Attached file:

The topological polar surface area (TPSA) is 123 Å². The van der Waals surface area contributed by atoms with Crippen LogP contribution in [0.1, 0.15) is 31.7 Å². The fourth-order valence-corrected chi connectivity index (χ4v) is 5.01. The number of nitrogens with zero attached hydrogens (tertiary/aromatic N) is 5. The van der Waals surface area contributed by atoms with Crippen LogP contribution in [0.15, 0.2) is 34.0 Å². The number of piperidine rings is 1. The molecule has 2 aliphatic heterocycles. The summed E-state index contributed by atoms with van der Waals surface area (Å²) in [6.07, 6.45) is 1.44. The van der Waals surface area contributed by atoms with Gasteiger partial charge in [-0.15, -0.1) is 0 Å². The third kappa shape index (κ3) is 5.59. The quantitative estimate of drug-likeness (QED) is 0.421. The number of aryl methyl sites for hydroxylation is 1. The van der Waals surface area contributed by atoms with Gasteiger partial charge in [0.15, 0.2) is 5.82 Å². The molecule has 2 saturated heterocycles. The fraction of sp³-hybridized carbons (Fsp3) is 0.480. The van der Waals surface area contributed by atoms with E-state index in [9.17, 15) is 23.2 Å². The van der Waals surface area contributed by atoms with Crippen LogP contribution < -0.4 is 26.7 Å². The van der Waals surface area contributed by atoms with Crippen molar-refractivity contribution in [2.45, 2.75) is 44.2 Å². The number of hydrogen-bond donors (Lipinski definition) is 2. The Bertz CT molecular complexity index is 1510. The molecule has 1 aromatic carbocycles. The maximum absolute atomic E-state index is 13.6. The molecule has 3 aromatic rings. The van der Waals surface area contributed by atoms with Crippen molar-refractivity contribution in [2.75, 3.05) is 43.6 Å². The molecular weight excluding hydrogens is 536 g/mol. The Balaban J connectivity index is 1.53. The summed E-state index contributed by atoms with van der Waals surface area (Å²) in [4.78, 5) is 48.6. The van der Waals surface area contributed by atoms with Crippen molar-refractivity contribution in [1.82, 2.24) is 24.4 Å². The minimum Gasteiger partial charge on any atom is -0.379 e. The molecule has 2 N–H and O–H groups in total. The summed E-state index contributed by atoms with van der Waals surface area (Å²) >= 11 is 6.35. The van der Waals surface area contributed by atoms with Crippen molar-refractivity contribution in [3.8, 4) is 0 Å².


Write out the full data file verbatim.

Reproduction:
The topological polar surface area (TPSA) is 123 Å². The van der Waals surface area contributed by atoms with Crippen LogP contribution in [0.1, 0.15) is 31.7 Å². The fourth-order valence-corrected chi connectivity index (χ4v) is 5.01. The number of nitrogens with zero attached hydrogens (tertiary/aromatic N) is 5. The van der Waals surface area contributed by atoms with Crippen LogP contribution in [0.15, 0.2) is 34.0 Å². The number of piperidine rings is 1. The molecule has 2 aliphatic heterocycles. The summed E-state index contributed by atoms with van der Waals surface area (Å²) in [6.07, 6.45) is 1.44. The van der Waals surface area contributed by atoms with Gasteiger partial charge in [-0.15, -0.1) is 0 Å². The third kappa shape index (κ3) is 5.59. The quantitative estimate of drug-likeness (QED) is 0.421. The number of aryl methyl sites for hydroxylation is 1. The van der Waals surface area contributed by atoms with Gasteiger partial charge in [0.15, 0.2) is 5.82 Å². The molecule has 2 saturated heterocycles. The fraction of sp³-hybridized carbons (Fsp3) is 0.480. The van der Waals surface area contributed by atoms with E-state index in [9.17, 15) is 23.2 Å². The van der Waals surface area contributed by atoms with Crippen LogP contribution < -0.4 is 26.7 Å². The van der Waals surface area contributed by atoms with Crippen molar-refractivity contribution in [2.45, 2.75) is 44.2 Å². The number of hydrogen-bond donors (Lipinski definition) is 2. The Bertz CT molecular complexity index is 1510. The molecule has 1 aromatic carbocycles. The maximum absolute atomic E-state index is 13.6. The molecule has 3 aromatic rings. The van der Waals surface area contributed by atoms with Crippen molar-refractivity contribution in [2.75, 3.05) is 43.6 Å². The molecular weight excluding hydrogens is 536 g/mol. The Balaban J connectivity index is 1.53. The summed E-state index contributed by atoms with van der Waals surface area (Å²) in [4.78, 5) is 48.6. The van der Waals surface area contributed by atoms with Crippen molar-refractivity contribution in [1.82, 2.24) is 24.4 Å². The minimum Gasteiger partial charge on any atom is -0.379 e. The molecule has 2 N–H and O–H groups in total. The summed E-state index contributed by atoms with van der Waals surface area (Å²) >= 11 is 6.35. The van der Waals surface area contributed by atoms with Crippen molar-refractivity contribution in [3.8, 4) is 0 Å².